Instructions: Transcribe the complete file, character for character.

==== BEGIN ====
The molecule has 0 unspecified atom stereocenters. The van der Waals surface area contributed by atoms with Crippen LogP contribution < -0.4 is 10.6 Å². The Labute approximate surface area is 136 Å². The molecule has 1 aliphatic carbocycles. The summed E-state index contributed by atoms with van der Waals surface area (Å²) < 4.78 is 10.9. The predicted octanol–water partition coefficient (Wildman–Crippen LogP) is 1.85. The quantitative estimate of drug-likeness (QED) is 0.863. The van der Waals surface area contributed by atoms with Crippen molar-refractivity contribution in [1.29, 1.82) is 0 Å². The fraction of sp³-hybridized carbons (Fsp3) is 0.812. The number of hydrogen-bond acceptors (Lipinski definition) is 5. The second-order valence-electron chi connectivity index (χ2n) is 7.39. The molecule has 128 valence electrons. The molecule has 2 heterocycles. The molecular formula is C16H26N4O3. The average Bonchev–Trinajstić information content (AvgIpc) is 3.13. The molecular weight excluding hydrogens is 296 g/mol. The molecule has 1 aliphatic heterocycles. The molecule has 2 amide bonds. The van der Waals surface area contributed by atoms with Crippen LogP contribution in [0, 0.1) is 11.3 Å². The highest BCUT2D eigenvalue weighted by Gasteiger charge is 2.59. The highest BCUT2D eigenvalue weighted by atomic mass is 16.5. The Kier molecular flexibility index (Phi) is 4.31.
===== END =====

The molecule has 0 unspecified atom stereocenters. The van der Waals surface area contributed by atoms with Crippen LogP contribution < -0.4 is 10.6 Å². The Labute approximate surface area is 136 Å². The molecule has 1 aliphatic carbocycles. The summed E-state index contributed by atoms with van der Waals surface area (Å²) < 4.78 is 10.9. The predicted octanol–water partition coefficient (Wildman–Crippen LogP) is 1.85. The quantitative estimate of drug-likeness (QED) is 0.863. The van der Waals surface area contributed by atoms with Crippen molar-refractivity contribution in [1.29, 1.82) is 0 Å². The fraction of sp³-hybridized carbons (Fsp3) is 0.812. The number of hydrogen-bond acceptors (Lipinski definition) is 5. The second-order valence-electron chi connectivity index (χ2n) is 7.39. The molecule has 128 valence electrons. The molecule has 2 heterocycles. The molecular formula is C16H26N4O3. The average Bonchev–Trinajstić information content (AvgIpc) is 3.13. The molecular weight excluding hydrogens is 296 g/mol. The molecule has 1 aliphatic heterocycles. The molecule has 2 amide bonds. The van der Waals surface area contributed by atoms with Crippen LogP contribution in [0, 0.1) is 11.3 Å². The highest BCUT2D eigenvalue weighted by Gasteiger charge is 2.59. The highest BCUT2D eigenvalue weighted by atomic mass is 16.5. The Kier molecular flexibility index (Phi) is 4.31.